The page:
mercredi 13 février 2013

Minecraft Now Available On Raspberry Pi For Free

Minecraft Now Available On Raspberry Pi For Free


Minecraft Now Available On Raspberry Pi For Free

Posted: 12 Feb 2013 02:01 PM PST

Raspberry Pi users have another reason to rejoice; the popular game Minecraft is now available for Raspberry Pi. Good news is this game is available for free to download.

Owen writes on Minecraft blog:

You might remember us mentioning Minecraft: Pi Edition a few months ago. It's a free version of Minecraft that will run on the Raspberry Pi – a credit card-sized computer that can help you learn to program in an accessible, fun way. They're cheap and relatively easy to set up. Now Pi Edition is available to download! You can get it at our dedicated blog: pi.minecraft.net.

Liz of Raspberry Pi foundation says that when she opened her "laptop to check my mail at the airport and found something that really couldn't wait. The folks from Mojang have finished the Minecraft: Pi Edition port, and it's available for download now. For free."

There are detailed instructions on how to get started with Minecraft on Raspberry Pi.

The Raspberry Pi rival has arrived; Odroid U2 available worldwide

Posted: 12 Feb 2013 10:12 AM PST

The main Raspberry Pi rival that was announced last year is now available! It's called Odroid U2, and it's powered by a 1.7GHz Exynos4412 Prime quad-core CPU and an also quad-core Mali-400 GPU that clocks at 440MHz! And the price for this baby is $89, worldwide shipping being available (so about $110 with the shipping).

This can arguably be the most powerful "low-cost development platform" at the moment of writing, surclassing its rival "low-cost development platform" Raspberry Pi. It has a high-end mobile processor that it's found in the present superphones, an Exynos 4412 Prime 1.7GHz quad-core monster, it has a 1080p video streaming capable Mali-400 clocked at 440MHz and having 4 cores! It also covers the RAM area pretty neatly, having 2GB LP-DDR2. The standard 3.5mm headphone jack is also present, along with a RJ-45 jack for 10/100Mbps Ethernet connection, 2 USB2.0 ports, a microUSB connector, a microHDMI connector and a whole lot other neat features crammed up in this tiny board.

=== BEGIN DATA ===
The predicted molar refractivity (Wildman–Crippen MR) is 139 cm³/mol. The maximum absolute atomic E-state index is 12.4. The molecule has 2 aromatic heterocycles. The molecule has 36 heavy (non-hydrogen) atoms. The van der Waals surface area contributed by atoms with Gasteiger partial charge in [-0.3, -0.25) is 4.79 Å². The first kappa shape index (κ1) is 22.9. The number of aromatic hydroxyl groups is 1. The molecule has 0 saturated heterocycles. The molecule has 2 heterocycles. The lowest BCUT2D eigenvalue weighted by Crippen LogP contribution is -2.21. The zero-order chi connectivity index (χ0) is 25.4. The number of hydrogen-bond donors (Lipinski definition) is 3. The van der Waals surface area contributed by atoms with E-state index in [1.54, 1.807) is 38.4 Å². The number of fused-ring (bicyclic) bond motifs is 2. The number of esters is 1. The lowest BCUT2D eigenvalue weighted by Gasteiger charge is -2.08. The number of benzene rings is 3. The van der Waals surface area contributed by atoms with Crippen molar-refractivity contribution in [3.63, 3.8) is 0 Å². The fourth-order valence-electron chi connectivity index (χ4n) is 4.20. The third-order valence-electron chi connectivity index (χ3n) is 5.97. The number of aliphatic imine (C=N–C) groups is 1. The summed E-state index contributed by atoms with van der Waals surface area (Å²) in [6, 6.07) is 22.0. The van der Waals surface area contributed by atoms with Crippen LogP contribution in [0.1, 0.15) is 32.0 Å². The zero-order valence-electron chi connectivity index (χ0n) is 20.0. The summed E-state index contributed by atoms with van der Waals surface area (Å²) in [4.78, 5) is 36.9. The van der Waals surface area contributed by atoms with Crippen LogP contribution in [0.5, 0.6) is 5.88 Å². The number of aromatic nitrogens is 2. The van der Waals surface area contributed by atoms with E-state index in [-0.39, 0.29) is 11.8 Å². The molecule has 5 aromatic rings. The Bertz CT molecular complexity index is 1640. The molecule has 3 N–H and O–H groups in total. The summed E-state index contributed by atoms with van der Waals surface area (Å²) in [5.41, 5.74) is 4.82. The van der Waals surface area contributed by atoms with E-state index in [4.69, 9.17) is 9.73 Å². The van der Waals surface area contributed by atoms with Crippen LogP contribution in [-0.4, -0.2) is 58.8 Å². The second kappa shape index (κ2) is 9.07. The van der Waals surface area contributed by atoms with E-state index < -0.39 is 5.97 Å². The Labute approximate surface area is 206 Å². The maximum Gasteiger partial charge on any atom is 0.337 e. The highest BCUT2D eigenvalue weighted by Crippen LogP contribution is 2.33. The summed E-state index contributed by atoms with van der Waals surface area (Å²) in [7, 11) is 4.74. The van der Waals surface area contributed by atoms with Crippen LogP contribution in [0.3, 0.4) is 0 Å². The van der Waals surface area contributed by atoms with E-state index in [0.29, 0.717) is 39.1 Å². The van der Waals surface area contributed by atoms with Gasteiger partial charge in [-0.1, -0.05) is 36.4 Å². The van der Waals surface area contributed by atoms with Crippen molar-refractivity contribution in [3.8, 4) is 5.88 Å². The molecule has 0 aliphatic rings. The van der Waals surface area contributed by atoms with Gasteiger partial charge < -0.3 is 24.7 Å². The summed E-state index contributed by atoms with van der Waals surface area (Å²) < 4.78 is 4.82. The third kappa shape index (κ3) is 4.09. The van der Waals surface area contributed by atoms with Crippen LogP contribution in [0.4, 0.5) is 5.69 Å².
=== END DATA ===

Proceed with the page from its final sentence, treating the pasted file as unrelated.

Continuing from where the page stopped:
But HardKernel, the south-korean company behind Odroid U2 has other devices up their sleeves, also low-cost like the U2. Be sure to check their other products similar to the Raspberry Pi and U2.

And as I said, the pricing is really neat, only 89$ for what I can call a true credit-card sized powerhouse, that's available worldwide!

The Pirate Bay still banned in Finland

Posted: 12 Feb 2013 07:06 AM PST

Finland's Court of Appeal confirmed that 2 of their finnish ISPs that blocked The Pirate Bay must continue this ban, even tough another ISP tried to appeal, the Supreme Court rejected it and successfully denied the access of the most infamous torrent tracker to 80% of the finnish users. But nevertheless the downloads are not stopping!

The anti-piracy companies saw that banning the websites that cross their interests is not a smart move as they saw in the past, and now they are focusing on taking the users off websites like The Pirate Bay and Isohunt by making "blockades" with the Internet Service Providers in countries like Netherlands, UK, Denmark, Belgium, Ireland and Italy. But the most "persecuted" country is Finland, because The Pirate Bay "homeland" is indeed Finland, so they have battle efforts to put TPB down.

But despite those efforts, and the recent "renewals" of blockades in the last couple of days, the battle is lost already, because basically the finnish ISPs, after a lot of appeals and trials, they must keep The Pirate Bay blocked or face fines reaching even 100.000 euros per day.

But even tough these "barricades" are in place, obviously they're a small impendiment for the true torrent seeders, the ones who truly keep the torrent system alive, so the only true way to stop something like the P2P system is cutting off the internet access completely, but even then, we can always "borrow" CDs from our friends and neighbours right? :)